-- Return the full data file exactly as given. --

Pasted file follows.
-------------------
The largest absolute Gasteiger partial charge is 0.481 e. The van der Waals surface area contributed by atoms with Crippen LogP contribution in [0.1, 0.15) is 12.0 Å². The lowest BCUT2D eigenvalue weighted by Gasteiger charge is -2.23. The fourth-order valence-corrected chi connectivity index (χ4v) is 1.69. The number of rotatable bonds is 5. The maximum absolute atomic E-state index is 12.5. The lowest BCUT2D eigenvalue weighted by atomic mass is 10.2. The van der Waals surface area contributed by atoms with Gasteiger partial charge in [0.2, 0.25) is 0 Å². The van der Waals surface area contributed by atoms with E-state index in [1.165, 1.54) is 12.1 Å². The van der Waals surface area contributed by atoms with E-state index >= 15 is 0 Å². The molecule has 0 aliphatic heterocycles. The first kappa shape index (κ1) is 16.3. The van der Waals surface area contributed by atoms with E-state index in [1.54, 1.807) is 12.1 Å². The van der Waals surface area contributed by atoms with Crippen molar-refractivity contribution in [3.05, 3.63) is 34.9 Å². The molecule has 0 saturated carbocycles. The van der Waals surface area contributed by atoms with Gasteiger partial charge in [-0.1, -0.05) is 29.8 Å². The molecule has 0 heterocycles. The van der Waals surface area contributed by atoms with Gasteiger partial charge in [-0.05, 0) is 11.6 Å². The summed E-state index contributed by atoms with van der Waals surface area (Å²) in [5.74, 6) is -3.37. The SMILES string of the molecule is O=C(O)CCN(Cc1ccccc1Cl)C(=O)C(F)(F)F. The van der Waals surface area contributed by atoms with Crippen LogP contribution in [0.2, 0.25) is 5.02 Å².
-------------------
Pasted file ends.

The largest absolute Gasteiger partial charge is 0.481 e. The van der Waals surface area contributed by atoms with Crippen LogP contribution in [0.1, 0.15) is 12.0 Å². The lowest BCUT2D eigenvalue weighted by Gasteiger charge is -2.23. The fourth-order valence-corrected chi connectivity index (χ4v) is 1.69. The number of rotatable bonds is 5. The maximum absolute atomic E-state index is 12.5. The lowest BCUT2D eigenvalue weighted by atomic mass is 10.2. The van der Waals surface area contributed by atoms with Gasteiger partial charge in [0.2, 0.25) is 0 Å². The van der Waals surface area contributed by atoms with E-state index in [1.165, 1.54) is 12.1 Å². The van der Waals surface area contributed by atoms with E-state index >= 15 is 0 Å². The molecule has 0 aliphatic heterocycles. The first kappa shape index (κ1) is 16.3. The van der Waals surface area contributed by atoms with E-state index in [1.54, 1.807) is 12.1 Å². The van der Waals surface area contributed by atoms with Crippen molar-refractivity contribution in [3.05, 3.63) is 34.9 Å². The molecule has 0 saturated carbocycles. The van der Waals surface area contributed by atoms with Gasteiger partial charge in [-0.1, -0.05) is 29.8 Å². The molecule has 0 heterocycles. The van der Waals surface area contributed by atoms with Gasteiger partial charge in [-0.05, 0) is 11.6 Å². The summed E-state index contributed by atoms with van der Waals surface area (Å²) in [5.74, 6) is -3.37. The SMILES string of the molecule is O=C(O)CCN(Cc1ccccc1Cl)C(=O)C(F)(F)F. The van der Waals surface area contributed by atoms with Crippen LogP contribution in [0.2, 0.25) is 5.02 Å².